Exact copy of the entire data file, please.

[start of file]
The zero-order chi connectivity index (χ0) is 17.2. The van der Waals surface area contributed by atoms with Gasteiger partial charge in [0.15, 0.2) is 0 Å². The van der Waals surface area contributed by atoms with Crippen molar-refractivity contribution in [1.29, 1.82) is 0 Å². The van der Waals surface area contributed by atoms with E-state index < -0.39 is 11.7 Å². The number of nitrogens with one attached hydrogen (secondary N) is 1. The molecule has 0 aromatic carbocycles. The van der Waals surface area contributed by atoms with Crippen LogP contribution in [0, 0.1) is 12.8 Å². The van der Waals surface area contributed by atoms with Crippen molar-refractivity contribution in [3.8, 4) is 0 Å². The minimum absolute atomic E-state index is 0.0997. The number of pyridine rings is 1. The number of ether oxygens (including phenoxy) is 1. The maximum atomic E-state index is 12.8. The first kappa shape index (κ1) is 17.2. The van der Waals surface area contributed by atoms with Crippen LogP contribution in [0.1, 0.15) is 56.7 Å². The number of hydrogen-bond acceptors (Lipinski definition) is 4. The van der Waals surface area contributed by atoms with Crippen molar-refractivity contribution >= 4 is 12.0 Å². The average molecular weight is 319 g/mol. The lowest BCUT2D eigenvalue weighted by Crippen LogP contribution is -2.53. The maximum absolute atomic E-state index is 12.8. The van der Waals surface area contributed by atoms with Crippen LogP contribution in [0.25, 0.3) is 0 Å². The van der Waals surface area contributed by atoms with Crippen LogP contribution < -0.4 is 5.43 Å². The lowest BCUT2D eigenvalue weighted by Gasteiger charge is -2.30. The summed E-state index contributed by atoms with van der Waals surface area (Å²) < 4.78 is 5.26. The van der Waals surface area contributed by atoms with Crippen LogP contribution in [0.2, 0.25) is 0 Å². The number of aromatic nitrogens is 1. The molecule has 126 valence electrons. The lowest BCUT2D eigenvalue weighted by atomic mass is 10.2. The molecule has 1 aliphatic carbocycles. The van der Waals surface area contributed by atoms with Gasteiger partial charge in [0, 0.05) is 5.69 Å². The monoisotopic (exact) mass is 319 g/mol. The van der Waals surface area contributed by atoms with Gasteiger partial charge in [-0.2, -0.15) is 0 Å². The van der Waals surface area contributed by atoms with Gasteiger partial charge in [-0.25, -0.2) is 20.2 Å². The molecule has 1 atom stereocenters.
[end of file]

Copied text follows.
The zero-order chi connectivity index (χ0) is 17.2. The van der Waals surface area contributed by atoms with Gasteiger partial charge in [0.15, 0.2) is 0 Å². The van der Waals surface area contributed by atoms with Crippen molar-refractivity contribution in [1.29, 1.82) is 0 Å². The van der Waals surface area contributed by atoms with E-state index < -0.39 is 11.7 Å². The number of nitrogens with one attached hydrogen (secondary N) is 1. The molecule has 0 aromatic carbocycles. The van der Waals surface area contributed by atoms with Crippen LogP contribution in [0, 0.1) is 12.8 Å². The van der Waals surface area contributed by atoms with Crippen molar-refractivity contribution in [3.8, 4) is 0 Å². The minimum absolute atomic E-state index is 0.0997. The number of pyridine rings is 1. The number of ether oxygens (including phenoxy) is 1. The maximum atomic E-state index is 12.8. The first kappa shape index (κ1) is 17.2. The van der Waals surface area contributed by atoms with Crippen LogP contribution in [0.1, 0.15) is 56.7 Å². The number of hydrogen-bond acceptors (Lipinski definition) is 4. The van der Waals surface area contributed by atoms with Crippen molar-refractivity contribution >= 4 is 12.0 Å². The average molecular weight is 319 g/mol. The lowest BCUT2D eigenvalue weighted by Crippen LogP contribution is -2.53. The maximum absolute atomic E-state index is 12.8. The van der Waals surface area contributed by atoms with Crippen LogP contribution in [0.25, 0.3) is 0 Å². The van der Waals surface area contributed by atoms with Crippen LogP contribution < -0.4 is 5.43 Å². The lowest BCUT2D eigenvalue weighted by Gasteiger charge is -2.30. The summed E-state index contributed by atoms with van der Waals surface area (Å²) < 4.78 is 5.26. The van der Waals surface area contributed by atoms with Crippen LogP contribution in [0.2, 0.25) is 0 Å². The number of aromatic nitrogens is 1. The molecule has 126 valence electrons. The lowest BCUT2D eigenvalue weighted by atomic mass is 10.2. The molecule has 1 aliphatic carbocycles. The van der Waals surface area contributed by atoms with Gasteiger partial charge in [0, 0.05) is 5.69 Å². The monoisotopic (exact) mass is 319 g/mol. The van der Waals surface area contributed by atoms with Gasteiger partial charge in [-0.2, -0.15) is 0 Å². The van der Waals surface area contributed by atoms with Gasteiger partial charge in [-0.25, -0.2) is 20.2 Å². The molecule has 1 atom stereocenters.